– On a factual level, the film shoots about 90% from the field in the events it covers over Eichmann’s rise and fall. This gives the film a responsible take not only in Eichmann’s disappearance, but also his hand in Hitler’s deadly regime. If you know nothing about Eichmann’s chapter in World War II, ‘Operation Finale’ will provide you with enough of an outline to leave you educated, yet itching to continue reading so much more about him, and believe me when I say it’s worth it.

– Cerebral retribution. With his direction, Weitz seems to communicate to us that the desire of revenge can overtake us if we let it, transforming us into the very same men we fight so endlessly to bring to justice. Because of this, each character in this operation must tangle the voice within themselves that asks if they have a chance to disperse justice on their own watch, should they? This repeatedly provides the movie enough chances at something deeper, portraying Eichmann’s mission as the ultimate question of self-reflection within ourselves: Should justice be in our hands just because it’s convenient?

– A double narrative with each part equally important. We already know the first part of this being the team’s mission to capture Eichmann, but the second and more surprising angle to this script is the team’s leading witness to spotting Eichmann (Played by the always wonderful Haley Lu Richardson). What this does is allow Isaac and team’s investigation to never feel stalled or repetitive, giving us scenes of break in between to truly depict the ghosts of an evil regime that still go well beyond just one man. These halves of the story are inserted carefully, eventually fitting together as one cohesive progression.

– Like any heist movie, ‘Operation Finale’ informs us of the very steps taken in retrieving such a valuable target. In doing so, we see that everything from the formation of the team, to the fake passports, to the surveillance of Eichmann’s home is hit upon. This proves that this mission was anything but impromptu, giving way to the many measures that went into bringing even one man to justice, as well as the overall calculation that went into such a caper that was anything but one hundred percent legal.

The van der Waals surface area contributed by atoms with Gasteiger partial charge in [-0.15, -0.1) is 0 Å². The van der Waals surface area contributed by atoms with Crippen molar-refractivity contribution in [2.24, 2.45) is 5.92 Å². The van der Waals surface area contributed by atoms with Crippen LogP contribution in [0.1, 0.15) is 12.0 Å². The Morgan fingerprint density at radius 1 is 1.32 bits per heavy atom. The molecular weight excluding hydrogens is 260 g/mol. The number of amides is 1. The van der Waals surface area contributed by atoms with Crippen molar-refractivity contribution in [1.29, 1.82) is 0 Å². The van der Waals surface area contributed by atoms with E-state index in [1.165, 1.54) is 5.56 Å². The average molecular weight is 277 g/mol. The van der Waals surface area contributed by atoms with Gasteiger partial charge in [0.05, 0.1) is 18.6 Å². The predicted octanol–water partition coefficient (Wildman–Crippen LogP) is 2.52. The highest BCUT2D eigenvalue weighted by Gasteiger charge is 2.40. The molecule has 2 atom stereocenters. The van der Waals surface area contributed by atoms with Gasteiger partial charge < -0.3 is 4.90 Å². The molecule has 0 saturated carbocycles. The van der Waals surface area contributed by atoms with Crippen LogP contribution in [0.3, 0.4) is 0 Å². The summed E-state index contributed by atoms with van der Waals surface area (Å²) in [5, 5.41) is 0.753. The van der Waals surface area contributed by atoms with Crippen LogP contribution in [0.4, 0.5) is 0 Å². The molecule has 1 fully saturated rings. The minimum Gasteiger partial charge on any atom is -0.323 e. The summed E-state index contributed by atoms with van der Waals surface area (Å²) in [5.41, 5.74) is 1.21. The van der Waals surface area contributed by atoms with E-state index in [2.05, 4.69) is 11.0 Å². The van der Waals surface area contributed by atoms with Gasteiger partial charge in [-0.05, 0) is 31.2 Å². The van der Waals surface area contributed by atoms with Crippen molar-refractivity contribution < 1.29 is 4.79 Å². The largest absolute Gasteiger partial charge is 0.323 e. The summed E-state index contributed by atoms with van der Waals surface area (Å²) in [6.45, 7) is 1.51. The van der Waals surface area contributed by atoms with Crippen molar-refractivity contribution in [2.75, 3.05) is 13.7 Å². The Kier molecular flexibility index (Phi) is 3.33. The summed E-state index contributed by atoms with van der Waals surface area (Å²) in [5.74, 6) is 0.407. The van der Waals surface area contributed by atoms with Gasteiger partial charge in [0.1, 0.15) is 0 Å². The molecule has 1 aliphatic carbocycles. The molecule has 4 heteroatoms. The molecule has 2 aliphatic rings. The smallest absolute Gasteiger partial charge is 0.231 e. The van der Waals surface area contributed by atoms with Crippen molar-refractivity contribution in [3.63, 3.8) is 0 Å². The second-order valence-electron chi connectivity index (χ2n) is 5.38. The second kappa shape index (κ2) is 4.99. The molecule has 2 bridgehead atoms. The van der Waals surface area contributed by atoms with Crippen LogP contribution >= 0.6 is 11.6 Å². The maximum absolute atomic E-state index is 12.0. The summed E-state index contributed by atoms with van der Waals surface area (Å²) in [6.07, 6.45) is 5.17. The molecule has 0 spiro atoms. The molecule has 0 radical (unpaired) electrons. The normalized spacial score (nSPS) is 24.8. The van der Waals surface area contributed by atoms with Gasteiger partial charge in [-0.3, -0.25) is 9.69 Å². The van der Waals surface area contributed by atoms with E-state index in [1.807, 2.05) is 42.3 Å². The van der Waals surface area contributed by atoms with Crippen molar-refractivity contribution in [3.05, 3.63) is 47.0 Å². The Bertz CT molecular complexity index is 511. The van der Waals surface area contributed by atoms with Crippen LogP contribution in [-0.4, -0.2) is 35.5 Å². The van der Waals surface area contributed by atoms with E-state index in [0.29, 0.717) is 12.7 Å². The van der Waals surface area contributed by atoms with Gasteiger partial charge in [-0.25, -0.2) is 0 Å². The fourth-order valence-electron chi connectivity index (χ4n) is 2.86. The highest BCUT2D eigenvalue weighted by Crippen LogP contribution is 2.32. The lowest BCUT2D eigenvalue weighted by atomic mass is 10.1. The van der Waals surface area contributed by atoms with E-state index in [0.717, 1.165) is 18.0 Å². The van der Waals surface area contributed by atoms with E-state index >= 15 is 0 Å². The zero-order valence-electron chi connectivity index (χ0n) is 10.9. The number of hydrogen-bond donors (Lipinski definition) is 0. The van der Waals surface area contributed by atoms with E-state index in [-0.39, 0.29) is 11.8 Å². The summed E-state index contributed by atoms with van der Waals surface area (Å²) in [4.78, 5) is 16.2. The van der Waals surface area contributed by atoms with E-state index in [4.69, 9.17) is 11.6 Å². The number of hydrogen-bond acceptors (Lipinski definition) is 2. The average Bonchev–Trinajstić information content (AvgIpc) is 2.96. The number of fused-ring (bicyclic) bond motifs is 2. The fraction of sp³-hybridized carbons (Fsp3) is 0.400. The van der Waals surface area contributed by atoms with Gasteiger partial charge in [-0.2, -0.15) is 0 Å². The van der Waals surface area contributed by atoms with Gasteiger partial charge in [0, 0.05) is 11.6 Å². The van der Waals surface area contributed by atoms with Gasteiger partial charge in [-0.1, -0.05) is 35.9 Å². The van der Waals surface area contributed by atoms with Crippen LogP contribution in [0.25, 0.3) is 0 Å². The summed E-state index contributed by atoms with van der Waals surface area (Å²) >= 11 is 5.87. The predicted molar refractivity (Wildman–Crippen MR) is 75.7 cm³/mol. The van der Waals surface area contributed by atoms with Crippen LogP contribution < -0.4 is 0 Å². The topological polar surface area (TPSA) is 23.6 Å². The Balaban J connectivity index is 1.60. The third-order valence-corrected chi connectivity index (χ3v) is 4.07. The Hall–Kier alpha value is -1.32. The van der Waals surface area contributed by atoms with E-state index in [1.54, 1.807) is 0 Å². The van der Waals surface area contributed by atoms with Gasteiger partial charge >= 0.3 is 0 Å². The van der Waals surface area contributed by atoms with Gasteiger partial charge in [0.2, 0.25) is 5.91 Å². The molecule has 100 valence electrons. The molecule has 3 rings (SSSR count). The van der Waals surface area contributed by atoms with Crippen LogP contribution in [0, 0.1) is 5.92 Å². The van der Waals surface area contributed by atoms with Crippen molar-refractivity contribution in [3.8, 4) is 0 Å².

NEGATIVES

– One cliche in films that I hate is when a scene will depict a moment from the memory of a character who wasn’t even there when it happened. In this regard, Isaac’s character remembers the untimely death of someone close to him through constant flashbacks, that we later learn is something that he’s going on by speculation. My problem is that the scene feels otherwise pointless and even a bit manipulative with its inclusion to where it fits in the story. If they just showed the face of this person, it would be equally effective in its value, but because Isaac is imagining something that he wasn’t there for, it disperses speculation in a film that is otherwise entirely based around fact.

– Part of the forgettable side that people will find with this film is that it never finds a voice of originality (Artistically or creatively) for its own. ‘Operation Finale’ is a solid film on its own merits, but throughout the film I couldn’t escape this feeling that it constantly set itself up to be compared to better films of the genre that had a better grip on the tonal balance that this movie falters on, through too many inserts of comedy. There’s nothing here that stands up to the artistic integrity of ‘Munich’, and the idea of escaping on a plane in a dangerous foreign country hasn’t been done in five years, when ‘Argo’ took home best picture for the same ride.